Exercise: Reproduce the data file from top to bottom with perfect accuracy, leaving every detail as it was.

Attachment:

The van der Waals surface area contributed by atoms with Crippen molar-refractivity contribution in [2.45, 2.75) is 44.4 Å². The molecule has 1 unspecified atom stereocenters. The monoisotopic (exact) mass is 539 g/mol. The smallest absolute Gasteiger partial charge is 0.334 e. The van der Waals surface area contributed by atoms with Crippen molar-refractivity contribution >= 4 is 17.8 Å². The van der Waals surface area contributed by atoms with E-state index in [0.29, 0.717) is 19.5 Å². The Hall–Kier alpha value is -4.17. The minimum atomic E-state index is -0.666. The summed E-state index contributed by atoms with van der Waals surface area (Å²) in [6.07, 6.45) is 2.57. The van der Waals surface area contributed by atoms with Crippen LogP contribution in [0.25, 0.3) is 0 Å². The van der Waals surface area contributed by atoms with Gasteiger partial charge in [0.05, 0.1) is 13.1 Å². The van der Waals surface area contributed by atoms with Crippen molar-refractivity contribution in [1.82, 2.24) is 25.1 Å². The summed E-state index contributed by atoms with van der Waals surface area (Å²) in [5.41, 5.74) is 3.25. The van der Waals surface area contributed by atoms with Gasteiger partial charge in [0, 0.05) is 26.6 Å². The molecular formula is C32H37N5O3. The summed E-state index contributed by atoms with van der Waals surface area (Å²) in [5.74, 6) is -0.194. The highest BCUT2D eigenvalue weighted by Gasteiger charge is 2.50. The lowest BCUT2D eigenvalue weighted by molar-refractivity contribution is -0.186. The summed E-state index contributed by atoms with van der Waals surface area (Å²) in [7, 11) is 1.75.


The van der Waals surface area contributed by atoms with Crippen molar-refractivity contribution in [2.45, 2.75) is 44.4 Å². The molecule has 1 unspecified atom stereocenters. The monoisotopic (exact) mass is 539 g/mol. The smallest absolute Gasteiger partial charge is 0.334 e. The van der Waals surface area contributed by atoms with Crippen molar-refractivity contribution >= 4 is 17.8 Å². The van der Waals surface area contributed by atoms with E-state index in [0.29, 0.717) is 19.5 Å². The Hall–Kier alpha value is -4.17. The minimum atomic E-state index is -0.666. The summed E-state index contributed by atoms with van der Waals surface area (Å²) in [6.07, 6.45) is 2.57. The van der Waals surface area contributed by atoms with Crippen LogP contribution in [0.25, 0.3) is 0 Å². The van der Waals surface area contributed by atoms with Gasteiger partial charge in [0.05, 0.1) is 13.1 Å². The van der Waals surface area contributed by atoms with Crippen molar-refractivity contribution in [1.82, 2.24) is 25.1 Å². The summed E-state index contributed by atoms with van der Waals surface area (Å²) in [5.41, 5.74) is 3.25. The van der Waals surface area contributed by atoms with Gasteiger partial charge in [0, 0.05) is 26.6 Å². The molecular formula is C32H37N5O3. The summed E-state index contributed by atoms with van der Waals surface area (Å²) in [5.74, 6) is -0.194. The highest BCUT2D eigenvalue weighted by Gasteiger charge is 2.50. The lowest BCUT2D eigenvalue weighted by molar-refractivity contribution is -0.186. The summed E-state index contributed by atoms with van der Waals surface area (Å²) in [7, 11) is 1.75.